Alexandria publisher reveals more about J.D. Salinger
In January, the day after author J.D. Salinger died at age 91, Roger Lathbury, gave me his first interview tracing his unlikely relationship with the reclusive author. Lathbury, who operates an independent publishing company called Orchises Press, explained how he had acquired -- but then suddenly lost -- the rights to publish Salinger's last piece of fiction in book form, the novella "Hapworth 16, 1924."
Now, Lathbury writes his own story about that friendship in a New York magazine essay under the brutally critical headline: "Betraying Salinger: I scored the publishing coup of the decade: his final book. And then I blew it."
In the New York piece, Lathbury, who is also an English professor at George Mason University, offers up several nuggets that will intrigue those hungering for clues about Salinger's private life and private writings. He also offers more of his perspective on whether The Washington Post played a role in killing the book deal.
In 1988, Lathbury wrote Salinger on a lark with the pitch to publish "Hapworth," a short story in the form of a letter from 7-year-old summer camper Seymour Glass to his parents. The story had been printed in the New Yorker magazine -- running for dozens of pages -- but Lathbury wanted to publish the piece as a book. Salinger, amazingly, wrote back saying he'd consider the deal, signing off, Lathbury recalls in the article, with the initials "JDS." Eight years passed without further word from the writer holed up in his Cornish, N.H., home.
Then, from out of the blue in 1996, Lathbury received a letter from Salinger's literary agent that began, “It might be wiser to sit down before reading the rest of this..." Lathbury had scored Salinger's green light, the agent said.
Soon, Lathbury received what would be the first of several letters from Salinger -- letters that once gave him joy but now fill him with loss and speculation. Lathbury recalls the first piece of Salinger correspondence in 1996 as if it had arrived last week:
It had been addressed on a Royal manual typewriter...Inside was a full-page letter, and it took my breath away. Chatty, personal, with that rare sweet and endearing tone that characterizes the story I wanted to publish, it expressed Salinger’s high pleasure in finding a way to put out "Hapworth." He proposed a meeting. Just by chance (could this be true?), he would soon be close to Washington, D.C. Might we have lunch?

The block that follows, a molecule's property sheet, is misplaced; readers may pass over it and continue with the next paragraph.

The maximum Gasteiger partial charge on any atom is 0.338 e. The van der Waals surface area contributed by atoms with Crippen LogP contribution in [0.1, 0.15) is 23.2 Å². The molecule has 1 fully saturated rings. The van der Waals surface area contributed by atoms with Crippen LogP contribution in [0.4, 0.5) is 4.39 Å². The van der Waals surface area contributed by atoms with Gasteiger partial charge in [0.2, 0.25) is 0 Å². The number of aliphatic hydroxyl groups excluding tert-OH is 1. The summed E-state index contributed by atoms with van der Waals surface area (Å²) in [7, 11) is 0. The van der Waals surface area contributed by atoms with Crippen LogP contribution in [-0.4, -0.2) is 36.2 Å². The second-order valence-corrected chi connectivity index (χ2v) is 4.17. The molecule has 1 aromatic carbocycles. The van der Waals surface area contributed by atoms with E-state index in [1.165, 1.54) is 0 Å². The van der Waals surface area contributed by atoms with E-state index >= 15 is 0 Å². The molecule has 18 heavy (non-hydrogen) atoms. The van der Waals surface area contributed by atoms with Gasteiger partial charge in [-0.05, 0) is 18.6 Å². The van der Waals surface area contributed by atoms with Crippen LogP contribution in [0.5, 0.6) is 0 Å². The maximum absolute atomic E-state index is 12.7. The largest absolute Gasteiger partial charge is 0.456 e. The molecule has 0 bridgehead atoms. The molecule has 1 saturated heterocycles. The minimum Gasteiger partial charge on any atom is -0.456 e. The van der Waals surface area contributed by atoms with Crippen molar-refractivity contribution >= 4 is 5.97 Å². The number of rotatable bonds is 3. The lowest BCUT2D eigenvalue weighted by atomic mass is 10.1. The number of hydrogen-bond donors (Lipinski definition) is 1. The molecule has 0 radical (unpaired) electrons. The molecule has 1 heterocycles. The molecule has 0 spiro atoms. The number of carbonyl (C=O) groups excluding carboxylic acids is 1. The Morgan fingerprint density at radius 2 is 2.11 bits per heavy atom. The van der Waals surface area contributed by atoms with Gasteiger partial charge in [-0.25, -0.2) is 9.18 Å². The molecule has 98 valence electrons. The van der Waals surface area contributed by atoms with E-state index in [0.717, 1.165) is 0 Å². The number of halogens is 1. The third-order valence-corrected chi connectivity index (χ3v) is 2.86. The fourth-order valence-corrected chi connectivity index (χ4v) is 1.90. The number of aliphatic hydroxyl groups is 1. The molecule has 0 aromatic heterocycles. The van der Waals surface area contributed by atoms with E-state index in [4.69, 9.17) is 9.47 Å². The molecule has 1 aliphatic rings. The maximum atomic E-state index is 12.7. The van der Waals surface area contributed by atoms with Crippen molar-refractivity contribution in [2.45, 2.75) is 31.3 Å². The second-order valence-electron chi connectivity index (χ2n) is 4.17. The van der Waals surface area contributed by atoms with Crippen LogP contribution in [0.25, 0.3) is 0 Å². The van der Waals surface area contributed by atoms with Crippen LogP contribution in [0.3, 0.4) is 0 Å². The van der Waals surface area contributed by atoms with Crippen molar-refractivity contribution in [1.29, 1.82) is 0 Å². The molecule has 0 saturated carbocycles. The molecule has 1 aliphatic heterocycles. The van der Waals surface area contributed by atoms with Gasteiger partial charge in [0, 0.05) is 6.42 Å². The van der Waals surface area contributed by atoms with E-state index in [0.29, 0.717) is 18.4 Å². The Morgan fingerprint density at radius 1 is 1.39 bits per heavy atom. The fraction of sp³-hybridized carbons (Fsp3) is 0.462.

During their lunch at the National Gallery of Art cafeteria, Lathbury recalls how he summoned the gall to question Salinger on some stylistic matters in "Hapworth." "I had spotted a few inconsistencies within the text, and I brought them up, fearing the wrath of the lion," Lathbury writes. "Yet he said, mildly enough, “No, no. I want it left as it is.”
The two worked out a deal on pricing: $15.95 per book, for individuals, distributors, and retailers. "He had told his agent, generously, to let me make some money on it," Lathbury writes.
The new friends bussed their trays and parted ways. Then, more letters. "They were remarkably open, even garrulous, with notes on family life, social observations, gripes about train travel, little jokes about himself," Lathbury recalls.
The deal seemed to be moving toward one of those history-making moments that inspire all underdogs--a tiny press, a one-man show in suburban Virginia, on the verge of a publishing blockbuster. But then reporters found out about the impending publication and started calling Lathbury, who, to his everlasting regret, started talking. First, The Washington Business Journal wrote a small, mostly unnoticed article about the "Hapworth" deal. Then The Washington Post followed with a 1,200-word feature that subjected Salinger to the thing he had spent most of his life most scrupulously avoiding: media attention.
The letters from Salinger stopped arriving at Lathbury's home. The deal petered out. Lathbury blames himself:
Some people, when they hear this story, blame Salinger for backing down after going this far, but I find this unfair. Such people want J. D. Salinger to be someone other than J. D. Salinger. Nor is the problem the Washington Post. I know where the blame lies. After thinking I could do right by a man I admired, I let him down.
Now, all Lathbury has is a box of Salinger's letters. Not once does Lathbury quote from the correspondence in his New York piece. Even after Salinger's death, Lathbury feels protective of the author's privacy. Lathbury can't even bring himself to open the box and read the letters; he feels too much pain to see what he nurtured, and what he mysteriously lost. "I have not looked at those letters in years; to reread them would be too painful," Lathbury writes. "Nor will I sell them. That, at least, I can do."
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